We knew, now, that the various pilgrimages by King James II, III and IV were made to the place of his relics – where his bones were – in the ‘new’ church built to house them, St Duthac Memorial Church.
We had found out why the original chapel in which St Duthac had carried out his ministry and performed his miracles had been left to ruin. The newer memorial church had taken its place, and provided a more refined site for the Kings’ pilgrimages. Hopefully his spirit was unperturbed by this display of the grandiose…
We took advantage of the empty church to look around, The interior was empty of pews and furnishings. It was a place no longer used for its original purpose… but, we suspected, still an active place of pilgrimage. It still had some very fine stained glass windows.
One of the stained glass windows caught my eye. It looked more modern than the rest and stood out, dramatically, high in the north wall of the church. It was a detailed image of St Duthac looking skywards to God and clutching a pen. The inscription reads:
‘I saw the Holy City coming down from God out of Heaven, and he said unto me write’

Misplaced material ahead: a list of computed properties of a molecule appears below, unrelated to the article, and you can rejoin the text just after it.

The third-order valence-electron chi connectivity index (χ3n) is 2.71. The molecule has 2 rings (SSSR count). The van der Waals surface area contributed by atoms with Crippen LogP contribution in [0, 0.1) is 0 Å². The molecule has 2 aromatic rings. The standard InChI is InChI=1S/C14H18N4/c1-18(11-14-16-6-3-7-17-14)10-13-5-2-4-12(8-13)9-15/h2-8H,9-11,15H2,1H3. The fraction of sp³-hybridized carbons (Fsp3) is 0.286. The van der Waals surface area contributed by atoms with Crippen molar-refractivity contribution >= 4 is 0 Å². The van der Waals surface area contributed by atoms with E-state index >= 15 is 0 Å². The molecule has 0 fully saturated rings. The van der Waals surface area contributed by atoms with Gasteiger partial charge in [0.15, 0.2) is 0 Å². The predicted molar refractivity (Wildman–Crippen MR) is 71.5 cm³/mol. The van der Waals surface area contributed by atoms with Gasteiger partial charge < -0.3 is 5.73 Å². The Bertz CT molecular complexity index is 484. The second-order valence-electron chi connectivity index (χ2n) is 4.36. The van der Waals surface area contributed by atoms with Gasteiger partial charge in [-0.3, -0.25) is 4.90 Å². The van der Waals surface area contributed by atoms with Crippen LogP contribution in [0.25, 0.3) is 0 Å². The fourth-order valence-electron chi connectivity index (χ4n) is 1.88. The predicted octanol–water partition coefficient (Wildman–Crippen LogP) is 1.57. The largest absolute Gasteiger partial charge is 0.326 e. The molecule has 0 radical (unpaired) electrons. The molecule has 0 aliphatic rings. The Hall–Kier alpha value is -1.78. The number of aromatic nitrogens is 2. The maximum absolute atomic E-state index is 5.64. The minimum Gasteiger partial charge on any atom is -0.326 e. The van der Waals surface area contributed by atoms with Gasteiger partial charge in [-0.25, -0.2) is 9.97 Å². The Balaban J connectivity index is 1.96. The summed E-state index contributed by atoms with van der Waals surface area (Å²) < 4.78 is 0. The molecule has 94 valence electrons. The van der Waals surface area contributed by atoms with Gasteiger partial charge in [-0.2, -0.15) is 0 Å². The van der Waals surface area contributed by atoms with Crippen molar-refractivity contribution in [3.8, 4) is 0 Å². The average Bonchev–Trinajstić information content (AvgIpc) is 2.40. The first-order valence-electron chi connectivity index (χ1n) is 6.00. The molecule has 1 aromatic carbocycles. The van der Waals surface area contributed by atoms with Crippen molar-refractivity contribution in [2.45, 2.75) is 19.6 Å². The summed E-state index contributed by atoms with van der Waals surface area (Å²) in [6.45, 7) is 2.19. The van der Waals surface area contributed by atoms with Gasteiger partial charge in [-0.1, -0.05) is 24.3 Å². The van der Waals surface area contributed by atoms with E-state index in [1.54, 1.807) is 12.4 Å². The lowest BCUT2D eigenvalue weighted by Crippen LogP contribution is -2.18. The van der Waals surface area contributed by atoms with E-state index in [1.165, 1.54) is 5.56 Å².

I had only the iPhone with me, so there was little chance of getting a clear telephoto shot of the very top of the glass, where I could see what looked like an inscription.
I was astonished when I looked at the picture and saw how well the phone had captured the detail. There, on the dome of the ‘Citadel’ was written something very special in Hebrew: Yod-Heh-Vav-Heh. However, I had never seen the Tetragrammaton ‘name of God’ written on a church stained glass window, before.
But I knew of its deeper mystical significance. And I knew it was a frequent motif of another organisation that had also emerged from the ‘plain’ years of the Scottish Reformation, remaining strong, independent and supportive to this day. Perhaps another ‘protector’ of St Duthac lay close by…